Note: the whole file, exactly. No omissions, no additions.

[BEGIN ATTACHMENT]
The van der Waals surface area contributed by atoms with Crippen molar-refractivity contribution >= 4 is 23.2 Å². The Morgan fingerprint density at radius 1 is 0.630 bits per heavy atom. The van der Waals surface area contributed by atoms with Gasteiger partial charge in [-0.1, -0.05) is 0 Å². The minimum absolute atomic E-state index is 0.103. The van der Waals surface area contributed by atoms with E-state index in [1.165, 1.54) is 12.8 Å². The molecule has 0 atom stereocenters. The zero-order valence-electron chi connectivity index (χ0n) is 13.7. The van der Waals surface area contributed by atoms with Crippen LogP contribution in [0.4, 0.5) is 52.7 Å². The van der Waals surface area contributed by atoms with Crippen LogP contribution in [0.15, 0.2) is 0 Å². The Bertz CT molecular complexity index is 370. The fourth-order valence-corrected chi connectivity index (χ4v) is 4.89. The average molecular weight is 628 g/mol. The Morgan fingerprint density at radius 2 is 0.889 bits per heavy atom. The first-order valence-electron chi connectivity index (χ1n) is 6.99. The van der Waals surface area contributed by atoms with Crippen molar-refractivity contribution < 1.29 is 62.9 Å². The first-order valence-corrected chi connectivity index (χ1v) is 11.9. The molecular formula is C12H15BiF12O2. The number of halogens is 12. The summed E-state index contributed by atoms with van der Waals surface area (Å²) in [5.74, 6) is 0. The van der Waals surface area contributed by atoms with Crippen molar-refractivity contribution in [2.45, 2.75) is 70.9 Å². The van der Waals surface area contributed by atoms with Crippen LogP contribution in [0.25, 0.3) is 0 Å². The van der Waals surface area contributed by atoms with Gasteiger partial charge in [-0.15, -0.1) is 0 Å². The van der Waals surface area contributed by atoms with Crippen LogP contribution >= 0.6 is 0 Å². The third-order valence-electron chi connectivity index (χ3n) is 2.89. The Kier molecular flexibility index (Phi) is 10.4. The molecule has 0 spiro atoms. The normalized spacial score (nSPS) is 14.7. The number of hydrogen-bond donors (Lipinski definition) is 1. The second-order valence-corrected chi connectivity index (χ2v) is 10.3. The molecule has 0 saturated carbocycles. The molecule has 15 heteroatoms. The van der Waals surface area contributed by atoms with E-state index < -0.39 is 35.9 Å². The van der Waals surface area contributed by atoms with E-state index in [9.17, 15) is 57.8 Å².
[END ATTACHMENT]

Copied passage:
The van der Waals surface area contributed by atoms with Crippen molar-refractivity contribution >= 4 is 23.2 Å². The Morgan fingerprint density at radius 1 is 0.630 bits per heavy atom. The van der Waals surface area contributed by atoms with Gasteiger partial charge in [-0.1, -0.05) is 0 Å². The minimum absolute atomic E-state index is 0.103. The van der Waals surface area contributed by atoms with E-state index in [1.165, 1.54) is 12.8 Å². The molecule has 0 atom stereocenters. The zero-order valence-electron chi connectivity index (χ0n) is 13.7. The van der Waals surface area contributed by atoms with Crippen LogP contribution in [0.4, 0.5) is 52.7 Å². The van der Waals surface area contributed by atoms with Crippen LogP contribution in [0.15, 0.2) is 0 Å². The Bertz CT molecular complexity index is 370. The fourth-order valence-corrected chi connectivity index (χ4v) is 4.89. The average molecular weight is 628 g/mol. The Morgan fingerprint density at radius 2 is 0.889 bits per heavy atom. The first-order valence-electron chi connectivity index (χ1n) is 6.99. The van der Waals surface area contributed by atoms with Crippen molar-refractivity contribution < 1.29 is 62.9 Å². The first-order valence-corrected chi connectivity index (χ1v) is 11.9. The molecular formula is C12H15BiF12O2. The number of halogens is 12. The summed E-state index contributed by atoms with van der Waals surface area (Å²) in [5.74, 6) is 0. The van der Waals surface area contributed by atoms with Crippen molar-refractivity contribution in [2.45, 2.75) is 70.9 Å². The van der Waals surface area contributed by atoms with Crippen LogP contribution in [0.25, 0.3) is 0 Å². The van der Waals surface area contributed by atoms with Gasteiger partial charge in [-0.15, -0.1) is 0 Å². The van der Waals surface area contributed by atoms with Crippen LogP contribution >= 0.6 is 0 Å². The third-order valence-electron chi connectivity index (χ3n) is 2.89. The Kier molecular flexibility index (Phi) is 10.4. The molecule has 0 spiro atoms. The normalized spacial score (nSPS) is 14.7. The number of hydrogen-bond donors (Lipinski definition) is 1. The second-order valence-corrected chi connectivity index (χ2v) is 10.3. The molecule has 0 saturated carbocycles. The molecule has 15 heteroatoms. The van der Waals surface area contributed by atoms with E-state index < -0.39 is 35.9 Å². The van der Waals surface area contributed by atoms with E-state index in [9.17, 15) is 57.8 Å².